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Russian children’s hospice fears impact of Western sanctions

MOSCOW (AFP) – With its donations falling and medicines and equipment running short, a Moscow children’s hospice fears possible closure due to the impact of Western sanctions over Russia’s military action in Ukraine.

Since its creation in 2018, the House with the Lighthouse hospice has cared for around 1,000 children and young adults.

Now as western countries have imposed increasingly tough sanctions over the last month, the foundation fears the worst over their impact on medicines and equipment.

Without spare components, some of the hospice’s hi-tech equipment “could turn into a heap of scrap metal”, the foundation’s executive director Yelena Prokopyeva told AFP.

Even though medicines do not directly fall under sanctions, supplies are still affected by the ensuing logistical difficulties, blocked financial systems and rising prices for imports.

Even worse, The House With Lighthouse is 80 per cent funded by private donors, and the foundation has experienced a dramatic fall in donations since Russia sent troops into Ukraine, with many corporations and individuals slashing their outgoings as they anticipate economic turmoil.

A child and a relative are pictured in a ward at the Lighthouse children’s hospice in Moscow. PHOTO: AFP

“Some donors are pulling out because they are not sure they can pay their own staff,” Prokopyeva said bitterly, showing AFP around the Lighthouse hospice, a former school that has been renovated with a nautical theme – featuring “cabins” for patients, a large model submarine in a corridor and a lighthouse in the front yard.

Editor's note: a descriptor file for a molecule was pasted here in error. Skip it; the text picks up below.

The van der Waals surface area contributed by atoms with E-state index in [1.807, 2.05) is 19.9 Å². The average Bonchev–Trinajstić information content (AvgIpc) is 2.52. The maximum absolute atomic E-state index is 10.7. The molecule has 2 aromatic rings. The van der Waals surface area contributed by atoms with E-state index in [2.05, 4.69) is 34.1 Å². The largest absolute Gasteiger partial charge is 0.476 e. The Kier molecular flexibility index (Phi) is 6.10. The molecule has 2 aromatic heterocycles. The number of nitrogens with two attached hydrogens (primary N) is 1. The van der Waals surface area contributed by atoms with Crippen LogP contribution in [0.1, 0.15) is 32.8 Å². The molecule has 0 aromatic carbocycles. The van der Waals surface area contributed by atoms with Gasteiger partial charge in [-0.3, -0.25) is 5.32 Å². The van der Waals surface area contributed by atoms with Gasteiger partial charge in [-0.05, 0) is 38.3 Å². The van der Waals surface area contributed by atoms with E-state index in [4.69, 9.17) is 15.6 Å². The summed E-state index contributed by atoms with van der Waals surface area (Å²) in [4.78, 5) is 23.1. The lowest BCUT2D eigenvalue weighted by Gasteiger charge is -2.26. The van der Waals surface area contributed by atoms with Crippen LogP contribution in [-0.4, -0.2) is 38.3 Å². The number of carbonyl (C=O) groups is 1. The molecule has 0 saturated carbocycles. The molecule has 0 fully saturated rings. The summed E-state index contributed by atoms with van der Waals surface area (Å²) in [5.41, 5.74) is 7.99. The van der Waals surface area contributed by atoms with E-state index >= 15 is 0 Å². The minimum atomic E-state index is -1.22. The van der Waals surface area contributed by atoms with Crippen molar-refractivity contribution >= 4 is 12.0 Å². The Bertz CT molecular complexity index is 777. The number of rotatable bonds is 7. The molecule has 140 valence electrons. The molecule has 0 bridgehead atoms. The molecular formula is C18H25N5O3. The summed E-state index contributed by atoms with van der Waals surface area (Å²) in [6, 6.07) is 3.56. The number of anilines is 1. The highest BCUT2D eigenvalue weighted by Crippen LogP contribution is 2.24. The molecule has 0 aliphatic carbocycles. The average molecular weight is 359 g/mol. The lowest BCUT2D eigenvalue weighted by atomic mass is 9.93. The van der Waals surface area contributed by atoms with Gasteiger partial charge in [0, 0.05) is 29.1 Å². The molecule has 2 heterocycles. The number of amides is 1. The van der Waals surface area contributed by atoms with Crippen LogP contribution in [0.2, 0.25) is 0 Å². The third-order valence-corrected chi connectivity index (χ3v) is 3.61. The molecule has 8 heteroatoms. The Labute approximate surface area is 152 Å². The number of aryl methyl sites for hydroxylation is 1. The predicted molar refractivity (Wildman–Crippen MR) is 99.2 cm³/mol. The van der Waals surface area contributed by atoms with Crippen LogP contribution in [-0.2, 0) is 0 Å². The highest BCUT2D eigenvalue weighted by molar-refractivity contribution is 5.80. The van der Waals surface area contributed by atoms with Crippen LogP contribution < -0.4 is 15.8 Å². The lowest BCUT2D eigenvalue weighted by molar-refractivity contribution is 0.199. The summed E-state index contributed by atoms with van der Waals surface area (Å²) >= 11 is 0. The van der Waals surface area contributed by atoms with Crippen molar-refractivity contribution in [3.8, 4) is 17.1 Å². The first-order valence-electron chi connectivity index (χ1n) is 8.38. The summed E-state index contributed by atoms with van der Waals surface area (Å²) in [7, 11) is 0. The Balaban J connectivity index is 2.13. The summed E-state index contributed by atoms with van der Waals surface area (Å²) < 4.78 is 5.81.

And with major social media platforms including Facebook and Instagram blocked by Moscow for allegedly discriminating against Russian media, “collecting donations is becoming an even harder task”, Prokopyeva said.

As a result, “we are going to lose half of our funding by April”, she said, noting that the foundation has already had to cut its staff.

“Those who are most fragile are the most exposed” to sanctions’ impact, she lamented.

In one of the hospice rooms, Tatiana Bekker told AFP she was equally worried, as she fed spoonfuls of porridge to Arseny, her 10-year-old grandson who has cerebral palsy, trying not to stain his spinal brace.

“Everything changed” when on February 24, Russian forces entered Ukraine, Bekker said.

She already knows that buying a new spinal brace for Arseny would be impossible because it would need to be imported and the ruble has crashed in value against foreign currencies.

“But the worst thing would be if expectorants (medicines used to clear mucus from airways) disappeared, or the French medicine for his heart,” she said, adjusting Arseny’s brace.

“I’m afraid that a lot of things will change now for us,” she said, getting upset.

The Russian health ministry on Wednesday sought to reassure the public, saying there was no problem with stocks of medicines or their production.

“You don’t need to stockpile,” said health minister Mikhail Murashko.

The state fund for children with severe and life threatening illnesses, Circle of Kindness, also sought to downplay the problems at a news conference last week, saying “none of the suppliers has withdrawn” and vowing to “find alternative routes” for supplies.

When she heard that Russia had launched its military operation, Ksenia Mirzoyan, a 23-year-old carer at the hospice, said she “immediately thought of the hospice and its patients”.

“Working here, you already realise that life is so fragile,” she said, smiling as she prepared to enter a child patient’s room, while her eyes looked sad.

Mirzoyan and her colleague Vadim Troitsky, 26, are not among the young Russians who have chosen to leave their country in the face of growing repression and impending shortages.

This exodus does affect the charitable sphere, however.

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